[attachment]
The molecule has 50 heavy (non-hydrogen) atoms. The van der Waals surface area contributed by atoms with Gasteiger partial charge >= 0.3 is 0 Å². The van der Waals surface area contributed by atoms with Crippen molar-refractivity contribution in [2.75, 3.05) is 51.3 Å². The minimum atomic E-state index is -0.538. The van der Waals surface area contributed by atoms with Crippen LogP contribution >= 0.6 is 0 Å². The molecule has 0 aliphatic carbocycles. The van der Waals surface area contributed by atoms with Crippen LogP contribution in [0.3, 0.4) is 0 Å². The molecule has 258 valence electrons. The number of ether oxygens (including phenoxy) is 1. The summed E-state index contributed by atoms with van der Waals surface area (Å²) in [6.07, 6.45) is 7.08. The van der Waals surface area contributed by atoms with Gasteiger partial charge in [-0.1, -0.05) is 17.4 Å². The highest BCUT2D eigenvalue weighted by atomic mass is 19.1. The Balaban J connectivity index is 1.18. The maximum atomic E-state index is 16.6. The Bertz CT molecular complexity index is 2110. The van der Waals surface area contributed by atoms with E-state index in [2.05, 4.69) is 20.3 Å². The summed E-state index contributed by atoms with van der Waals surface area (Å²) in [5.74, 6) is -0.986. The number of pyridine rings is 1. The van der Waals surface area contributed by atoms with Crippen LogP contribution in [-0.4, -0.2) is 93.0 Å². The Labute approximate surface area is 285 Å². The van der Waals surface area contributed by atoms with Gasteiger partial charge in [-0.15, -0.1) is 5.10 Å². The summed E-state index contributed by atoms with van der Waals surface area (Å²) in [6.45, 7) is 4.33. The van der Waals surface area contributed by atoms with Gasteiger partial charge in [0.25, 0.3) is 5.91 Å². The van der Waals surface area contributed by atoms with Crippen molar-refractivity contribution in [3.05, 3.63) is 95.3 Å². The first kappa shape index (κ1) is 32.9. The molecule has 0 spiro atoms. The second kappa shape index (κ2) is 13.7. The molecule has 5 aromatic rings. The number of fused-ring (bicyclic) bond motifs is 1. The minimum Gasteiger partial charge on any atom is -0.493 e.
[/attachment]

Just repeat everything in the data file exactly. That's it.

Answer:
The molecule has 50 heavy (non-hydrogen) atoms. The van der Waals surface area contributed by atoms with Gasteiger partial charge >= 0.3 is 0 Å². The van der Waals surface area contributed by atoms with Crippen molar-refractivity contribution in [2.75, 3.05) is 51.3 Å². The minimum atomic E-state index is -0.538. The van der Waals surface area contributed by atoms with Crippen LogP contribution >= 0.6 is 0 Å². The molecule has 0 aliphatic carbocycles. The van der Waals surface area contributed by atoms with Crippen LogP contribution in [0.3, 0.4) is 0 Å². The molecule has 258 valence electrons. The number of ether oxygens (including phenoxy) is 1. The summed E-state index contributed by atoms with van der Waals surface area (Å²) in [6.07, 6.45) is 7.08. The van der Waals surface area contributed by atoms with Gasteiger partial charge in [-0.1, -0.05) is 17.4 Å². The highest BCUT2D eigenvalue weighted by atomic mass is 19.1. The Balaban J connectivity index is 1.18. The maximum atomic E-state index is 16.6. The Bertz CT molecular complexity index is 2110. The van der Waals surface area contributed by atoms with E-state index in [2.05, 4.69) is 20.3 Å². The summed E-state index contributed by atoms with van der Waals surface area (Å²) in [5.74, 6) is -0.986. The number of pyridine rings is 1. The van der Waals surface area contributed by atoms with Crippen LogP contribution in [-0.4, -0.2) is 93.0 Å². The Labute approximate surface area is 285 Å². The van der Waals surface area contributed by atoms with Gasteiger partial charge in [-0.15, -0.1) is 5.10 Å². The summed E-state index contributed by atoms with van der Waals surface area (Å²) in [6.45, 7) is 4.33. The van der Waals surface area contributed by atoms with Gasteiger partial charge in [0.25, 0.3) is 5.91 Å². The van der Waals surface area contributed by atoms with Crippen molar-refractivity contribution in [3.05, 3.63) is 95.3 Å². The first kappa shape index (κ1) is 32.9. The molecule has 0 spiro atoms. The second kappa shape index (κ2) is 13.7. The molecule has 5 aromatic rings. The number of fused-ring (bicyclic) bond motifs is 1. The minimum Gasteiger partial charge on any atom is -0.493 e.